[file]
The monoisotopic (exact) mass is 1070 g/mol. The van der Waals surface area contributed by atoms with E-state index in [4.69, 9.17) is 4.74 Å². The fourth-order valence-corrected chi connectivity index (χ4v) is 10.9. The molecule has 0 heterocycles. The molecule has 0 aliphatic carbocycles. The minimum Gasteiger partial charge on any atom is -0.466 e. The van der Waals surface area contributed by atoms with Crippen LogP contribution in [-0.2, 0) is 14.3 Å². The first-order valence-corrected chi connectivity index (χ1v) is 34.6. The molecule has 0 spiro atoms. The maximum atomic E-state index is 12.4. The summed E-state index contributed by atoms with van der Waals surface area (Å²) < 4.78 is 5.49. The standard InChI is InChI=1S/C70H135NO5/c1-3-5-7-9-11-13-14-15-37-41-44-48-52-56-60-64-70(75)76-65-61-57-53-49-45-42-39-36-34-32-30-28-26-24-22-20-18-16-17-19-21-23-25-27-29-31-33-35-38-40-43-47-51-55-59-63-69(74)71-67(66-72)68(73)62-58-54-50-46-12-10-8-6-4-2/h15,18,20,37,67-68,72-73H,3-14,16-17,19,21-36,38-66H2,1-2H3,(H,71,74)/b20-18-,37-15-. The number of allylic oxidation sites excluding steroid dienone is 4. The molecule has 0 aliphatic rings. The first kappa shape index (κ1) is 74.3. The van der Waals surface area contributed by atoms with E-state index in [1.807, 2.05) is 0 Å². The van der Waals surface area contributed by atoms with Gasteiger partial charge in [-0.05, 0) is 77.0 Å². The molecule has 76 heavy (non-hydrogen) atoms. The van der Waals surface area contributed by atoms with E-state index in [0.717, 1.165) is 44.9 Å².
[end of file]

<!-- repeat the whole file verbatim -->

The monoisotopic (exact) mass is 1070 g/mol. The van der Waals surface area contributed by atoms with E-state index in [4.69, 9.17) is 4.74 Å². The fourth-order valence-corrected chi connectivity index (χ4v) is 10.9. The molecule has 0 heterocycles. The molecule has 0 aliphatic carbocycles. The minimum Gasteiger partial charge on any atom is -0.466 e. The van der Waals surface area contributed by atoms with Crippen LogP contribution in [-0.2, 0) is 14.3 Å². The first-order valence-corrected chi connectivity index (χ1v) is 34.6. The molecule has 0 spiro atoms. The maximum atomic E-state index is 12.4. The summed E-state index contributed by atoms with van der Waals surface area (Å²) < 4.78 is 5.49. The standard InChI is InChI=1S/C70H135NO5/c1-3-5-7-9-11-13-14-15-37-41-44-48-52-56-60-64-70(75)76-65-61-57-53-49-45-42-39-36-34-32-30-28-26-24-22-20-18-16-17-19-21-23-25-27-29-31-33-35-38-40-43-47-51-55-59-63-69(74)71-67(66-72)68(73)62-58-54-50-46-12-10-8-6-4-2/h15,18,20,37,67-68,72-73H,3-14,16-17,19,21-36,38-66H2,1-2H3,(H,71,74)/b20-18-,37-15-. The number of allylic oxidation sites excluding steroid dienone is 4. The molecule has 0 aliphatic rings. The first kappa shape index (κ1) is 74.3. The van der Waals surface area contributed by atoms with E-state index in [1.807, 2.05) is 0 Å². The van der Waals surface area contributed by atoms with Gasteiger partial charge in [-0.05, 0) is 77.0 Å². The molecule has 76 heavy (non-hydrogen) atoms. The van der Waals surface area contributed by atoms with E-state index in [0.717, 1.165) is 44.9 Å².